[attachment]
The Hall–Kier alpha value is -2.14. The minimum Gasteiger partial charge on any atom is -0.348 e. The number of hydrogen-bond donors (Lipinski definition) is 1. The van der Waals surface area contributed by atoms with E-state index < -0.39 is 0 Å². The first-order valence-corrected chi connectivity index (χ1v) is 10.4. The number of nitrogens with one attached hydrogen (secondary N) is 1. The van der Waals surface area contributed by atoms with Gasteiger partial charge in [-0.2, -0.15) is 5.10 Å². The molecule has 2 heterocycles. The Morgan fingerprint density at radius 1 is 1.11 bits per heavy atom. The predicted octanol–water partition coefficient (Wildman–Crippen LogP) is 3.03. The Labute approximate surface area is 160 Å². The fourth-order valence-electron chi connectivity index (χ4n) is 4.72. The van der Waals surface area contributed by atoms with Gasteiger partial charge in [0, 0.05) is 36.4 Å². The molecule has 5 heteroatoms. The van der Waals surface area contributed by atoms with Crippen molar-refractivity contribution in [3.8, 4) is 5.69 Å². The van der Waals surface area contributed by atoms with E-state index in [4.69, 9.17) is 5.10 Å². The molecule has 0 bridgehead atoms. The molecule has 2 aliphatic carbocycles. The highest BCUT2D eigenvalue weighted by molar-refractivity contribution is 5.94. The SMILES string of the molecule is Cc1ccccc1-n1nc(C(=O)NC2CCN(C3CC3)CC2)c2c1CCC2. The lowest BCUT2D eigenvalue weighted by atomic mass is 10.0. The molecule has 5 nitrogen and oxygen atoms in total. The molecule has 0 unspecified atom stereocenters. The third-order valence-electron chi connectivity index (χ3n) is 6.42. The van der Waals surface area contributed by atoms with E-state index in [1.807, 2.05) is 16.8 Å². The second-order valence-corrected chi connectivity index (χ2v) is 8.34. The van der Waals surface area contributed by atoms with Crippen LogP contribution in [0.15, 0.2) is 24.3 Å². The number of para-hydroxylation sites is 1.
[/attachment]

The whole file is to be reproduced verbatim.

The Hall–Kier alpha value is -2.14. The minimum Gasteiger partial charge on any atom is -0.348 e. The number of hydrogen-bond donors (Lipinski definition) is 1. The van der Waals surface area contributed by atoms with E-state index < -0.39 is 0 Å². The first-order valence-corrected chi connectivity index (χ1v) is 10.4. The number of nitrogens with one attached hydrogen (secondary N) is 1. The van der Waals surface area contributed by atoms with Gasteiger partial charge in [-0.2, -0.15) is 5.10 Å². The molecule has 2 heterocycles. The Morgan fingerprint density at radius 1 is 1.11 bits per heavy atom. The predicted octanol–water partition coefficient (Wildman–Crippen LogP) is 3.03. The Labute approximate surface area is 160 Å². The fourth-order valence-electron chi connectivity index (χ4n) is 4.72. The van der Waals surface area contributed by atoms with Gasteiger partial charge in [0, 0.05) is 36.4 Å². The molecule has 5 heteroatoms. The van der Waals surface area contributed by atoms with Crippen molar-refractivity contribution in [3.8, 4) is 5.69 Å². The van der Waals surface area contributed by atoms with E-state index in [4.69, 9.17) is 5.10 Å². The molecule has 0 bridgehead atoms. The molecule has 2 aliphatic carbocycles. The highest BCUT2D eigenvalue weighted by molar-refractivity contribution is 5.94. The SMILES string of the molecule is Cc1ccccc1-n1nc(C(=O)NC2CCN(C3CC3)CC2)c2c1CCC2. The lowest BCUT2D eigenvalue weighted by atomic mass is 10.0. The molecule has 5 nitrogen and oxygen atoms in total. The molecule has 0 unspecified atom stereocenters. The third-order valence-electron chi connectivity index (χ3n) is 6.42. The van der Waals surface area contributed by atoms with E-state index in [1.807, 2.05) is 16.8 Å². The second-order valence-corrected chi connectivity index (χ2v) is 8.34. The van der Waals surface area contributed by atoms with Crippen LogP contribution in [0.15, 0.2) is 24.3 Å². The number of para-hydroxylation sites is 1.